The Throne of Caesar
by Steven Saylor
Minotaur Books, 2018
It's been 28 years since Steven Saylor's “Roma Sub Rosa” series of murder mysteries set in ancient Rome first started, with 1991's Roman Blood. In that book, the up-and-coming Roman advocate and orator Cicero sends his trusted aide Tiro to the house of Gordianus the Finder, a Roman with a reputation for making discreet inquiries, solving thorny problems, and, as his informal title indicates, locating missing items or people – a private investigator operating at the heart of Republican Rome. Tiro comes to Gordianus on a mission from Cicero, and a tremendously enjoyable series of historical murder mysteries begins.
In Saylor's latest novel, The Throne of Caesar, history repeats itself: Tiro returns to the house of Gordianus on a mission from Cicero. But Saylor's novels very refreshingly unfold in something approaching real time, so this is a much older Gordianus, a different house, a much older Tiro, a much more famous Cicero, and a much different Rome, a Rome now in its fifth year of the dictatorship of Julius Caesar – a Rome that's Republican in name only.
As quickly becomes apparent, Cicero isn't seeking the help of Gordianus in solving a crime – he's hoping to enlist that help in preventing one: Cicero is worried about possible plots to assassinate Caesar on the eve of the Dictator's promised military campaign against Parthia. Senators might be conspiring; plans may be underway; soothsayers are telling Caesar to beware the Ides of March … and at first glance, none of it makes much sense, as Gordianus' whip-smart daughter Diana points out: “But at this point, who would want Caesar dead? The civil war is over at last, and from what I understand, Caesar has been far more merciful than those who fought the last civil war, men like Marius and Sulla.”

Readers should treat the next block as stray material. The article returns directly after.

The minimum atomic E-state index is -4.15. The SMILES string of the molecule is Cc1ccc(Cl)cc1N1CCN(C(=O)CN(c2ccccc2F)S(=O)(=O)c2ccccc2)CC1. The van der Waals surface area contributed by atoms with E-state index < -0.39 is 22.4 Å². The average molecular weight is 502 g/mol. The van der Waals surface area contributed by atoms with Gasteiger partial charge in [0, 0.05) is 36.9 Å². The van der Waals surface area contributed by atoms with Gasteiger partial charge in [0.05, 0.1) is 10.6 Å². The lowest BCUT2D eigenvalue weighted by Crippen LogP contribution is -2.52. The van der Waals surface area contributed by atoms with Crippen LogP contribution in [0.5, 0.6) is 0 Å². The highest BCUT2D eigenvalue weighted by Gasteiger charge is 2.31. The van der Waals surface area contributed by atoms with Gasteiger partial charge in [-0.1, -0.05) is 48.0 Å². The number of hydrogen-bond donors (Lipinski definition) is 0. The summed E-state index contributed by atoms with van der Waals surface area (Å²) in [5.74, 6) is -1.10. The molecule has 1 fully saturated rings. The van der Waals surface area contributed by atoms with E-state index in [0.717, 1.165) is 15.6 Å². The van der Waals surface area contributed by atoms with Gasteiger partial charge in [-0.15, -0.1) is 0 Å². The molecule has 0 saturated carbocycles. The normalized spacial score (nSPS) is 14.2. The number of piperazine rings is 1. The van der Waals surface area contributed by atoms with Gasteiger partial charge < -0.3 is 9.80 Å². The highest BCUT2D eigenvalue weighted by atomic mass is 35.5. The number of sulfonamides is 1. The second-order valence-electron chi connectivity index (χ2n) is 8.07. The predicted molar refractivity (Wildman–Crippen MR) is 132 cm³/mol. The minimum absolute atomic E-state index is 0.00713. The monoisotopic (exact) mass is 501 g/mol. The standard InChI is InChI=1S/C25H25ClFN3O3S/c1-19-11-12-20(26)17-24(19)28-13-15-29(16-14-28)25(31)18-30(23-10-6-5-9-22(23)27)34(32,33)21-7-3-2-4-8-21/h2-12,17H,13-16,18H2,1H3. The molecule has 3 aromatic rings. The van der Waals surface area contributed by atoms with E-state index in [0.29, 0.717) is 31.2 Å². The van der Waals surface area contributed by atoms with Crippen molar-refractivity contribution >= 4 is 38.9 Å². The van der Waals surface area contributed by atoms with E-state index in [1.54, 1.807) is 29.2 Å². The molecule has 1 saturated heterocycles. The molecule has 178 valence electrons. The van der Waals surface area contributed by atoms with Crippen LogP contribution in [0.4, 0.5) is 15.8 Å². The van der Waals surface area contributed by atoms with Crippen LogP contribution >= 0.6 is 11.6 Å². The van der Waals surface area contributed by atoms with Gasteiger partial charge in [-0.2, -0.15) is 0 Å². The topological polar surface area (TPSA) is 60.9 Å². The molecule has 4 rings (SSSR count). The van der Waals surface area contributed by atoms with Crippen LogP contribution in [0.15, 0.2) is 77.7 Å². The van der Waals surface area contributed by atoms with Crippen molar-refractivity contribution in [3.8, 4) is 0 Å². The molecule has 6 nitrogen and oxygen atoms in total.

Such lines play loudly on the historical hindsight of readers; the whole of The Throne of Caesar is built on that manipulation of hindsight, because the centerpiece irony here is of course the fact that there isn't a scrap of mystery attached to the murder of Julius Caesar – we know the when, the where, the who, and the why. The killers have been shouting their motives and intentions from page and stage and screen for two thousand years. It's a tall order for any writer to draw even a modicum of suspense out of the Ides of March.
Saylor is such a deft hand that he manages it, mainly by concentrating on the cast rather than the case. Gordianus naturally agrees to look into the threats in the air against Caesar, but the very living Caesar is simultaneously offering to change his life drastically by elevating him to the Senate. Diana is more eager than ever to prove herself to her father. And Gordianus' son Meto has for many novels enjoyed a close, almost filial relationship with Caesar, accompanying him on campaign and even ghost-writing some of his memoirs.
Saylor plays on all of this so subtly and expertly that long before the novel has reached its mid-point and begun to accumulate real narrative momentum, the central figure of Caesar seems to be so firmly entwined in the lives of so many characters (and in the life of the City itself) that, somehow, impossibly, by some rhetorical magic, tension really does grow about whether or not he'll survive the Ides. This is no mean feat; it's akin to generating tension in a novel about the Titanic. The Throne of Caesar stands out even from the long line of “Roma Sub Rosa” novels and takes creditable place on the shelf of Ides of March novels.
Steve Donoghue was a founding editor of Open Letters Monthly. His book criticism has appeared in the Boston Globe, the Wall Street Journal, and the American Conservative. He writes regularly for the National, the Washington Post, the Vineyard Gazette, and the Christian Science Monitor. His website is http://www.stevedonoghue.com.